"What happened to Charlie Sheen?"
That's the buzz in the U.S. media this week, after the star of TV series "Two and a Half Men" publicly and repeatedly lambasted his producers. What happened?
Among many rants, Charlie has been saying that the producers "are not thankful."
Until Charlie made those statements, Charlie was making $1.8 million per episode.
At 24 episodes per year and according to my quick math, that puts Charlie in the $45 to 50 million a year range.
I don't know about you, but I have a hard time understanding what's not thankful about $50 million a year.
The U.S. press and headlines are saying that Charlie may be bi-polar, that the drugs and high life of LA-LA Land have finally taken their toll on to him.
As a sales and marketing guy who often sees things with a business slant, I have a different view. For me, Charlie let success get to his head. This has detached him from the realities of the marketplace, and he has lost sight of his business model.
This so often happens in business. "Success breeds success," but only if you play your cards right and keep your wits about you.
Success often breeds failure. As entrepreneurs, start-ups and consultants out there in the very tough Brave New Marketplace, we can't let this happen to us.
All too often, those involved in a successful initiative, perhaps even those leading a successful initiative, start thinking that the success is all about them — that they owe nothing to the hard work of other people, nothing to timing, not even to a little luck. I've witnessed this, and I bet you have, too.
This hubris then leads to a detachment from the real business model. Partnerships and customer relationships are not nourished.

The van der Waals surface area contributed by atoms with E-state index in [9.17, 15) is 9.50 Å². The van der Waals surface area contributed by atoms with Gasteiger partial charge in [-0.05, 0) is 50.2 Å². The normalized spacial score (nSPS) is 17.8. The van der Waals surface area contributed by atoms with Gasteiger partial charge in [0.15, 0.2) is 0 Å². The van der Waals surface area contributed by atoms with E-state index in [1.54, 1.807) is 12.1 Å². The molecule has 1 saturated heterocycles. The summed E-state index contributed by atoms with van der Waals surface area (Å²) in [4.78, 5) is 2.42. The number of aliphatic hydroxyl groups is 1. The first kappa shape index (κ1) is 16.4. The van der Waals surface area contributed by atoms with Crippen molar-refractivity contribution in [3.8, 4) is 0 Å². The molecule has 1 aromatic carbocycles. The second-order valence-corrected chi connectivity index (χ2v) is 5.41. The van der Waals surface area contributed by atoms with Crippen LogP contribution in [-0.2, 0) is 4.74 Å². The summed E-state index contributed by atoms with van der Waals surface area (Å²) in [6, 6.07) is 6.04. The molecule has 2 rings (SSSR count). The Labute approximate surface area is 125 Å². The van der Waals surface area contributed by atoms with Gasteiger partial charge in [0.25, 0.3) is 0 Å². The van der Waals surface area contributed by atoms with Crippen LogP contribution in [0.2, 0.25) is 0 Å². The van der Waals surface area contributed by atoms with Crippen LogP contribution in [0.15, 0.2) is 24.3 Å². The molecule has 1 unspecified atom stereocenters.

Call him wacko, drugo or just plain arrogant, this is exactly what has happened to Charlie Sheen. It was all about him.
As entrepreneurs in a very competitive marketplace, failure is a heart beat away. Continued success, however, requires continued work. We must remember what brought us our success, and keep doing it.
If you're a successful entrepreneur, I bet what got you there is listening to customers, building relationships with partners and your business channels, and always adding value.
Success breeds continued success only when we nurture our relationships — from partners right through to end users. Understand your business model and always remember where your revenue stream comes from.
Don't be like Charlie. It takes a long time to build trust. All it takes is a second to kill it.
You gotta' do it every day. Listen. Add value. Build relationships. Build upon your initial successes.
Keep it win-win for everyone involved. Success is not just about you. It's about you and usually a lot of other people.
– Have you read Jim Collins' "How The Mighty Fall"?
– Do you see any similarities in others who have had success but then blindly walked right in to failure?
– What were the symptoms, hindsight indicators?